In many HIV-infected patients, effective combination antiretroviral therapy drives plasma virus load to undetectable levels within a few months . Analysis of viral decay rates initially suggested that prolonged treatment might lead to eradication . However, HIV can persist in several cellular and anatomical reservoirs [3,4]. These include a very stable reservoir composed of latently infected resting CD4 T cells carrying integrated replication-competent HIV [5–7]. The half-life of this reservoir has been estimated to exceed 43 months , indicating that its eradication would take several decades . To explain this remarkable stability, two non-exclusive hypotheses are commonly forwarded. (i) In patients on highly active antiretroviral therapy (HAART) who have undetectable plasma viral load, evidence of persistent, low-level viral replication has been reported [9–13]. The relationship between the pool of latently infected T cells and residual virus replication is a major unsolved issue. Ongoing replication may lead to continual replenishment of the latent reservoir, thereby explaining its stability . (ii) It has been shown that, among resting CD4 T cells, integrated HIV DNA is present primarily among cells with a memory phenotype [4,14]. These cells may be derived from antigen-activated cells that reverted to a resting memory state. These antigen-specific cells harbouring integrated virus may have long-term survival, consistent with the near life-long memory associated with many infections. This may be applicable to HIV-specific CD4 T cells. Accumulating data point to the presence of these cells in HIV-infected patients at several stages of the disease [15–18]. During active infection, HIV-specific CD4 T cells are continuously exposed to HIV antigens and activated, and may therefore constitute a privileged target for HIV [19,20]. Following the marked reduction in HIV replication on effective and prolonged HAART, some of these infected cells may return to the resting state and therefore contribute to the latent virus reservoir.
Here, to investigate antigen specificities of HIV reservoir CD4 T cells, we examined the capacity of recall antigens, including HIV antigens, to induce virus production by peripheral blood mononuclear cells (PBMC) from patients on prolonged effective HAART.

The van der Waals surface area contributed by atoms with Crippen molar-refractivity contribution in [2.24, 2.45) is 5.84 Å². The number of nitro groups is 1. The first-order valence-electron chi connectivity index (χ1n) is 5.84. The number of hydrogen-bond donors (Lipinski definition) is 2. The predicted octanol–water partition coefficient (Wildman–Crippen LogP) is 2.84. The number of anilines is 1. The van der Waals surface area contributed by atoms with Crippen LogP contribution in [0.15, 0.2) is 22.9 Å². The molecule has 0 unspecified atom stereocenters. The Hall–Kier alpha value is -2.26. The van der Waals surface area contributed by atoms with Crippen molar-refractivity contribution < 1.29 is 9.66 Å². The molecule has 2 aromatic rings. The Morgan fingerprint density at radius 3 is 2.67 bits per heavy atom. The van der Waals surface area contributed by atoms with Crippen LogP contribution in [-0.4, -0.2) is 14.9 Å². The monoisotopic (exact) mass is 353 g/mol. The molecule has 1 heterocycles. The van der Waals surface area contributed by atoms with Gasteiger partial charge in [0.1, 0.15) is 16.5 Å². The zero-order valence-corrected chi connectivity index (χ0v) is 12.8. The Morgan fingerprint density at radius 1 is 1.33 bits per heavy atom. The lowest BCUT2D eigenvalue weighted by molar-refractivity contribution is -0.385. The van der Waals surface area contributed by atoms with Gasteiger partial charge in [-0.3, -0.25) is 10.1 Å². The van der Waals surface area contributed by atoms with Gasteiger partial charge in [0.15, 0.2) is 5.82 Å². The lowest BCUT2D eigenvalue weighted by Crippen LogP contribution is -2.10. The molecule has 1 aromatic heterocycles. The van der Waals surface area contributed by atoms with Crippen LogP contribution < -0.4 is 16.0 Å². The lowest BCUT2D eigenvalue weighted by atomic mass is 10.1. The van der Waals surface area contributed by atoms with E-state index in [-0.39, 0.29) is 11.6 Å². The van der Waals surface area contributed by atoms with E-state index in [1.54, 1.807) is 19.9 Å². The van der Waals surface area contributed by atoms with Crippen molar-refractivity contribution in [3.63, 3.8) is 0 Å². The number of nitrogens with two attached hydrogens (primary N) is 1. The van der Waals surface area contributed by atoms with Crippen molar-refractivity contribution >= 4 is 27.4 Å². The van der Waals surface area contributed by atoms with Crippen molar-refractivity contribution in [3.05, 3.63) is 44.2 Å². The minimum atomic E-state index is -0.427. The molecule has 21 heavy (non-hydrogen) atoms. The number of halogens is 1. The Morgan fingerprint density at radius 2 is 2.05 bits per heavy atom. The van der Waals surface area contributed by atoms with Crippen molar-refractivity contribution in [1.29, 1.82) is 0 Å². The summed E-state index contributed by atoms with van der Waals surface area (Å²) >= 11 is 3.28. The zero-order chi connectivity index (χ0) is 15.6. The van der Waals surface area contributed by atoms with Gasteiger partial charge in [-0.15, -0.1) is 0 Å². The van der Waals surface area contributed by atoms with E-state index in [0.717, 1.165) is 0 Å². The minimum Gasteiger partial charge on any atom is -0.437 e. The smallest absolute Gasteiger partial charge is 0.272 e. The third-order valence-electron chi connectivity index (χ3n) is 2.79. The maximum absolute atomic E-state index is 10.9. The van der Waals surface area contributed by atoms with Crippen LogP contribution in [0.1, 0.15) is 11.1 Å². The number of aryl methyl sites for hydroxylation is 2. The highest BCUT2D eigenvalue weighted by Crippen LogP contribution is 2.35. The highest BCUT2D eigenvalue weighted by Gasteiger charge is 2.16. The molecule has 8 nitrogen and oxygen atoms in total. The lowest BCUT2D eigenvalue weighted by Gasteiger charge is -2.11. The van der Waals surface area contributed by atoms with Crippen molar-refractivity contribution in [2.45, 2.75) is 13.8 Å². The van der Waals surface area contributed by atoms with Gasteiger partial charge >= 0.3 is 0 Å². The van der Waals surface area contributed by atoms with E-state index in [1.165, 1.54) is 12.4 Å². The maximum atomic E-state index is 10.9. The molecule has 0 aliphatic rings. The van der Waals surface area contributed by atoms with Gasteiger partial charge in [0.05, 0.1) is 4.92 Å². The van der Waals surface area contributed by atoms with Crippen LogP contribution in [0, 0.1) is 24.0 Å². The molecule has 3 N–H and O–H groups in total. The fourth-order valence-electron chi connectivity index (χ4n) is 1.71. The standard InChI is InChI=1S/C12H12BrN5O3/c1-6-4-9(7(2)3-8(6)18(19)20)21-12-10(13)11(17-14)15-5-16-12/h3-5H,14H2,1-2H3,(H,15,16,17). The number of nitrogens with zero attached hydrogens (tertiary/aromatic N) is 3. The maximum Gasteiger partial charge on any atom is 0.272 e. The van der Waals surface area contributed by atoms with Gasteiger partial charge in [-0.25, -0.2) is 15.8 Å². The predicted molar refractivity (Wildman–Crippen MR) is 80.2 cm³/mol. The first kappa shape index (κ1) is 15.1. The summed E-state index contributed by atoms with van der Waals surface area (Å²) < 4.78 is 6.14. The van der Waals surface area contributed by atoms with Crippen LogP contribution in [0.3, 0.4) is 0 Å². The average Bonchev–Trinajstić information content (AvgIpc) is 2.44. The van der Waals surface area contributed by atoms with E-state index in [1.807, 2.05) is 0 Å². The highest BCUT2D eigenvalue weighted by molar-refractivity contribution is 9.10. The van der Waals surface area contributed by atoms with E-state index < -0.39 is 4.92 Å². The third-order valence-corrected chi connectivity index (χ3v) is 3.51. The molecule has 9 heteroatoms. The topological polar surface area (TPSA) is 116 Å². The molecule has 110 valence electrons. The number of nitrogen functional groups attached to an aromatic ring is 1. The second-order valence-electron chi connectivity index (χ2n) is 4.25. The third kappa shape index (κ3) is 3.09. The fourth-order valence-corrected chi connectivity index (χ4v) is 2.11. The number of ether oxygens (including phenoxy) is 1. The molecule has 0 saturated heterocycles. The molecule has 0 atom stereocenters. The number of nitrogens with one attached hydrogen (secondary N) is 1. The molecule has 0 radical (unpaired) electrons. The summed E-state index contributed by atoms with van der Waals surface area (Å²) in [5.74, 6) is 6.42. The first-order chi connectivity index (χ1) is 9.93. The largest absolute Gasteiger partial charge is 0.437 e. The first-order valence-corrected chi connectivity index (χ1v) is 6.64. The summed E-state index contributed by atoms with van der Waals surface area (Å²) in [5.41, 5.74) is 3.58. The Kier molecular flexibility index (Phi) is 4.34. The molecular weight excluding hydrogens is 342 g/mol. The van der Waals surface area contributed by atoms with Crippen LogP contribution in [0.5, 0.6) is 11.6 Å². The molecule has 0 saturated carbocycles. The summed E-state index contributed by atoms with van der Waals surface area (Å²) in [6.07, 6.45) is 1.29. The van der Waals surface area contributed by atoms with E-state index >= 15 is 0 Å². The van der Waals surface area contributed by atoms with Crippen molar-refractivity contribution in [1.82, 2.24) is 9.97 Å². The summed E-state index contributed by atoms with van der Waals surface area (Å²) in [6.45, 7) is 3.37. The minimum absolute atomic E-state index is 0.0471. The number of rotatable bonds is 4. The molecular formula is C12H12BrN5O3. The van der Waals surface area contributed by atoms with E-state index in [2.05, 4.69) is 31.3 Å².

Patients and methods
We selected five HIV-infected patients who were highly adherent to antiretroviral treatment, on the basis of long-term undetectable plasma viral RNA on unmodified HAART. These patients were previously untreated. HAART consisted of two nucleoside inhibitors and a protease inhibitor, with the exception of patient D, who received a combination of zidovudine and lamivudine and efavirenz (Table 1). All of these patients were cytomegalovirus (CMV)-seropositive.
Detection of HIV double long terminal repeat (LTR) circles
Episomal DNA was extracted from 1 × 106 CD8 cell-depleted PBMC (QIAprep Spin Miniprep Kit, Qiagen, Hilden, Germany) and collected in 50 μl of diethylpyrocarbonate-treated water. Fifteen μl of DNA were used with the following primers to detect HIV double LTR: 5′-AGATCTGGTCTAACCAGAG-3′ located in the R region of the LTR and 5′-TAACTAGAGATCCC TCAGAC-3′ located in the U5 region of the LTR. These primers were first tested on 10 HIV-infected patients with detectable or undetectable plasma virus. HIV double LTR circles were amplified in nine of these 10 patients. The corresponding PCR products of approximately 545 base pairs in pCR2.1 (Invitrogen, Groningen, the Netherlands) were cloned and then sequenced. We found them to include the characteristic U3–U5 junction of double LTR circles . A cloned PCR product was diluted from 2 × 109 to 1 copy per PCR and this serial dilution was used as a positive control for PCR with episomal DNA extracted from patients on prolonged HAART.
Activation of cells to virus production
Freshly isolated PBMC were first depleted of CD8 T cells (CD8-negative selection, Miltenyi, Bergisch Gladbach, Germany). CD8 cell-depleted PBMC were serially diluted from 1 × 106 to 1 × 103 cells/0.5 ml per well then activated with phytohaemagglutinin (PHA; 0.25 mg/ml; Murex, Chatillon, France) and interleukin (IL)-2 (25 ng/ml; R & D systems, Abington, Oxon, UK), lipopolysaccharide (LPS; 1 μg/ml), recombinant HIV antigens (5 μg/ml p24, Protein Sciences, Meriden, Connecticut, USA; 1 μg/ml Nef, Intracell, London, UK); CMV (diluted 1/50, Biowhittaker, Walkersville, Maryland, USA) or tuberculin purified protein derivative (PPD) (5 μg/ml; Pasteur-Merieux, Marcy l'Etoile, France). The P24 control was a supernatant of insect cells infected with non-recombinant baculovirus and the CMV control was a supernatant of uninfected cultured human embryonic fibroblasts, both used according to the manufacturer's instructions. We obtained purified CD4 T cells by CD4 positive selection (Miltenyi) then CD14 negative selection (Miltenyi). Cells were cultured for 21 days. Cell activation was performed on days 0, 7 and 14. Cell viability was assessed by the Trypan blue dye exclusion method. No significant difference in cell viability was found between the various activation conditions. Supernatants were tested with the Amplicor monitor test (detection limit 20 copies/ml; Roche diagnostics, Neuilly, France). In such a limiting-dilution assay, what is important is the first cell density at which virus production is no longer detected. Therefore, for each cell dilution and activation condition, cultures were performed in duplicate. We first tested one well of each duplicate. If virus RNA was undetectable the second well was tested before recording a negative result.